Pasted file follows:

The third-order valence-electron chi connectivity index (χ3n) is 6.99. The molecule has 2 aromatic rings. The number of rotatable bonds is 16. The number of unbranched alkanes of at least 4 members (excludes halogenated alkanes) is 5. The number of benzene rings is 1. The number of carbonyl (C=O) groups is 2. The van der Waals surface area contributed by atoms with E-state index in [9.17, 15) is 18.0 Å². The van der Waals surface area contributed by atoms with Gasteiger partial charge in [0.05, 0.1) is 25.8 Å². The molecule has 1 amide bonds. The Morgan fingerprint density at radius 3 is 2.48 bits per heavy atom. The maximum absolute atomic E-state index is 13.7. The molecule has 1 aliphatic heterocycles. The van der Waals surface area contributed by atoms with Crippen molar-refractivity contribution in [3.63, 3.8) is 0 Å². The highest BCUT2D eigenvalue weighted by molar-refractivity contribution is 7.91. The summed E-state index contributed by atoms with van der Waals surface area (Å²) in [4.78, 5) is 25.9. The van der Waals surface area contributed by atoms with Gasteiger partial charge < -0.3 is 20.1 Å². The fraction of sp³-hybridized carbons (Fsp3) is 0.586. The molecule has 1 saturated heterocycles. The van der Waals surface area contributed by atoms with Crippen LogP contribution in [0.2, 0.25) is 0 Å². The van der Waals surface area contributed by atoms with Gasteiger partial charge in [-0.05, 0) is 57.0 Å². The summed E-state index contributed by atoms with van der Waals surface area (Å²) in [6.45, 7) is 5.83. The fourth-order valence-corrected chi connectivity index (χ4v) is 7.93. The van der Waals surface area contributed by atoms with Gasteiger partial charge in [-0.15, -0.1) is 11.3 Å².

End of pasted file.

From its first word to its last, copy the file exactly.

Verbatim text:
The third-order valence-electron chi connectivity index (χ3n) is 6.99. The molecule has 2 aromatic rings. The number of rotatable bonds is 16. The number of unbranched alkanes of at least 4 members (excludes halogenated alkanes) is 5. The number of benzene rings is 1. The number of carbonyl (C=O) groups is 2. The van der Waals surface area contributed by atoms with E-state index in [9.17, 15) is 18.0 Å². The van der Waals surface area contributed by atoms with Gasteiger partial charge in [0.05, 0.1) is 25.8 Å². The molecule has 1 amide bonds. The Morgan fingerprint density at radius 3 is 2.48 bits per heavy atom. The maximum absolute atomic E-state index is 13.7. The molecule has 1 aliphatic heterocycles. The van der Waals surface area contributed by atoms with Crippen molar-refractivity contribution in [3.63, 3.8) is 0 Å². The highest BCUT2D eigenvalue weighted by molar-refractivity contribution is 7.91. The summed E-state index contributed by atoms with van der Waals surface area (Å²) in [4.78, 5) is 25.9. The van der Waals surface area contributed by atoms with Gasteiger partial charge < -0.3 is 20.1 Å². The fraction of sp³-hybridized carbons (Fsp3) is 0.586. The molecule has 1 saturated heterocycles. The van der Waals surface area contributed by atoms with Crippen LogP contribution in [0.2, 0.25) is 0 Å². The van der Waals surface area contributed by atoms with Gasteiger partial charge in [-0.05, 0) is 57.0 Å². The summed E-state index contributed by atoms with van der Waals surface area (Å²) in [6.45, 7) is 5.83. The fourth-order valence-corrected chi connectivity index (χ4v) is 7.93. The van der Waals surface area contributed by atoms with Gasteiger partial charge in [-0.15, -0.1) is 11.3 Å².